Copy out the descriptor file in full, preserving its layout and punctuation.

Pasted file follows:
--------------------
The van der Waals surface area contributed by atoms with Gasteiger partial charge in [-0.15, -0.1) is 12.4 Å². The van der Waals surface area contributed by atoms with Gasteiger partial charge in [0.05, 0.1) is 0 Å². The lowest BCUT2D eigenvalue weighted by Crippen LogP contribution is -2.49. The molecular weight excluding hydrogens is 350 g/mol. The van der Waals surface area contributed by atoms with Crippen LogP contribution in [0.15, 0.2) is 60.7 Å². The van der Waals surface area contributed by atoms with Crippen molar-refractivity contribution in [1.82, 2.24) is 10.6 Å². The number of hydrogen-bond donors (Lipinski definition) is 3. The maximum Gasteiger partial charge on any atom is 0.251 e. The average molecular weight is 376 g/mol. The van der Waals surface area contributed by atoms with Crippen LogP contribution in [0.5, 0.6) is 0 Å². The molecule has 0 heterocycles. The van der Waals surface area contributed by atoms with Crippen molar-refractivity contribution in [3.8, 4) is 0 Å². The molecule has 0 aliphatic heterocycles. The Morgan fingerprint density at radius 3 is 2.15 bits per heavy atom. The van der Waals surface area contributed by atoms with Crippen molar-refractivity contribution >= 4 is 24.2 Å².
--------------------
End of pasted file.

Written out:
The van der Waals surface area contributed by atoms with Gasteiger partial charge in [-0.15, -0.1) is 12.4 Å². The van der Waals surface area contributed by atoms with Gasteiger partial charge in [0.05, 0.1) is 0 Å². The lowest BCUT2D eigenvalue weighted by Crippen LogP contribution is -2.49. The molecular weight excluding hydrogens is 350 g/mol. The van der Waals surface area contributed by atoms with Crippen LogP contribution in [0.15, 0.2) is 60.7 Å². The van der Waals surface area contributed by atoms with Crippen molar-refractivity contribution in [1.82, 2.24) is 10.6 Å². The number of hydrogen-bond donors (Lipinski definition) is 3. The maximum Gasteiger partial charge on any atom is 0.251 e. The average molecular weight is 376 g/mol. The van der Waals surface area contributed by atoms with Crippen LogP contribution in [0.5, 0.6) is 0 Å². The molecule has 0 heterocycles. The van der Waals surface area contributed by atoms with Crippen molar-refractivity contribution in [3.8, 4) is 0 Å². The molecule has 0 aliphatic heterocycles. The Morgan fingerprint density at radius 3 is 2.15 bits per heavy atom. The van der Waals surface area contributed by atoms with Crippen molar-refractivity contribution >= 4 is 24.2 Å².